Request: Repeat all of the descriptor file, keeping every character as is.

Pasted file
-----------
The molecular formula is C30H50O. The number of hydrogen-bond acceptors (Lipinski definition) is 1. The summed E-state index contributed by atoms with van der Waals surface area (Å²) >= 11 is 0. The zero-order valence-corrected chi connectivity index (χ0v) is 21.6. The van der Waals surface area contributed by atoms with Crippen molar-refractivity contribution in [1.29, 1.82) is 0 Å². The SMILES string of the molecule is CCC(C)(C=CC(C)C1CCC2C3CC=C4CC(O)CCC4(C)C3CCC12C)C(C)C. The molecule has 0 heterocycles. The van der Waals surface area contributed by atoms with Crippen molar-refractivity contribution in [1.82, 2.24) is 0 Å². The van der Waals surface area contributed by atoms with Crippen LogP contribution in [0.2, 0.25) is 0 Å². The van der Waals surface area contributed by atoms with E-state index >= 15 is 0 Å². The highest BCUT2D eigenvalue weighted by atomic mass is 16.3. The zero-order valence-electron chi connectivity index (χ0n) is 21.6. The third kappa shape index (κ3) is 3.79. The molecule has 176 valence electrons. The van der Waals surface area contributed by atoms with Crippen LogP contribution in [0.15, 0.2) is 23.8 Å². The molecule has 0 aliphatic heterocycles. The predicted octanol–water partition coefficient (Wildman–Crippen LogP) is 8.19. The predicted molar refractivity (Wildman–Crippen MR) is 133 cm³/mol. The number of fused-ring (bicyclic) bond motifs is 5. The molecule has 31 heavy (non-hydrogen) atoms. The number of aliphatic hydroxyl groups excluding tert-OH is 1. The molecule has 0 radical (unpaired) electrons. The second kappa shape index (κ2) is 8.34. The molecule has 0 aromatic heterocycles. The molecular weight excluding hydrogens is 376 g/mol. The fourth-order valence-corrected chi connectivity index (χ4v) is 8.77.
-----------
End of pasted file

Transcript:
The molecular formula is C30H50O. The number of hydrogen-bond acceptors (Lipinski definition) is 1. The summed E-state index contributed by atoms with van der Waals surface area (Å²) >= 11 is 0. The zero-order valence-corrected chi connectivity index (χ0v) is 21.6. The van der Waals surface area contributed by atoms with Crippen molar-refractivity contribution in [1.29, 1.82) is 0 Å². The SMILES string of the molecule is CCC(C)(C=CC(C)C1CCC2C3CC=C4CC(O)CCC4(C)C3CCC12C)C(C)C. The molecule has 0 heterocycles. The van der Waals surface area contributed by atoms with Crippen molar-refractivity contribution in [1.82, 2.24) is 0 Å². The van der Waals surface area contributed by atoms with Crippen LogP contribution in [0.2, 0.25) is 0 Å². The van der Waals surface area contributed by atoms with E-state index >= 15 is 0 Å². The highest BCUT2D eigenvalue weighted by atomic mass is 16.3. The zero-order valence-electron chi connectivity index (χ0n) is 21.6. The third kappa shape index (κ3) is 3.79. The molecule has 176 valence electrons. The van der Waals surface area contributed by atoms with Crippen LogP contribution in [0.15, 0.2) is 23.8 Å². The molecule has 0 aliphatic heterocycles. The predicted octanol–water partition coefficient (Wildman–Crippen LogP) is 8.19. The predicted molar refractivity (Wildman–Crippen MR) is 133 cm³/mol. The number of fused-ring (bicyclic) bond motifs is 5. The molecule has 31 heavy (non-hydrogen) atoms. The number of aliphatic hydroxyl groups excluding tert-OH is 1. The molecule has 0 radical (unpaired) electrons. The second kappa shape index (κ2) is 8.34. The molecule has 0 aromatic heterocycles. The molecular weight excluding hydrogens is 376 g/mol. The fourth-order valence-corrected chi connectivity index (χ4v) is 8.77.